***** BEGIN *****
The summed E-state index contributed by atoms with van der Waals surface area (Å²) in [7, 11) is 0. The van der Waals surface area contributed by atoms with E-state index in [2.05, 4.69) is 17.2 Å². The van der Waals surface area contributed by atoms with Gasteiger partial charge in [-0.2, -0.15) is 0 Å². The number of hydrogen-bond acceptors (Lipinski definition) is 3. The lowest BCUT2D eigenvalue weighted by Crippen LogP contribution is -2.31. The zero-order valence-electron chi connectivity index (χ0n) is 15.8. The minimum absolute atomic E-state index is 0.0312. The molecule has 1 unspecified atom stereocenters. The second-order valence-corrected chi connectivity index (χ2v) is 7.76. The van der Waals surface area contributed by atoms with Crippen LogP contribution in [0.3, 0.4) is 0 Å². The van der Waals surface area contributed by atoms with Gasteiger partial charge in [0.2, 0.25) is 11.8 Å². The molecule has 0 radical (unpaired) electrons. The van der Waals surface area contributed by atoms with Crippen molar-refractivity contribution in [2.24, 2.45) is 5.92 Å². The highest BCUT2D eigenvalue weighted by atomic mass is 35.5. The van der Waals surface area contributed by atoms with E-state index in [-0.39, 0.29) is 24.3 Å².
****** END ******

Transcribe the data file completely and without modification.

The summed E-state index contributed by atoms with van der Waals surface area (Å²) in [7, 11) is 0. The van der Waals surface area contributed by atoms with E-state index in [2.05, 4.69) is 17.2 Å². The van der Waals surface area contributed by atoms with Gasteiger partial charge in [-0.2, -0.15) is 0 Å². The number of hydrogen-bond acceptors (Lipinski definition) is 3. The lowest BCUT2D eigenvalue weighted by Crippen LogP contribution is -2.31. The zero-order valence-electron chi connectivity index (χ0n) is 15.8. The minimum absolute atomic E-state index is 0.0312. The molecule has 1 unspecified atom stereocenters. The second-order valence-corrected chi connectivity index (χ2v) is 7.76. The van der Waals surface area contributed by atoms with Crippen LogP contribution in [0.3, 0.4) is 0 Å². The van der Waals surface area contributed by atoms with Gasteiger partial charge in [0.2, 0.25) is 11.8 Å². The molecule has 0 radical (unpaired) electrons. The van der Waals surface area contributed by atoms with Crippen molar-refractivity contribution in [2.24, 2.45) is 5.92 Å². The highest BCUT2D eigenvalue weighted by atomic mass is 35.5. The van der Waals surface area contributed by atoms with E-state index in [-0.39, 0.29) is 24.3 Å².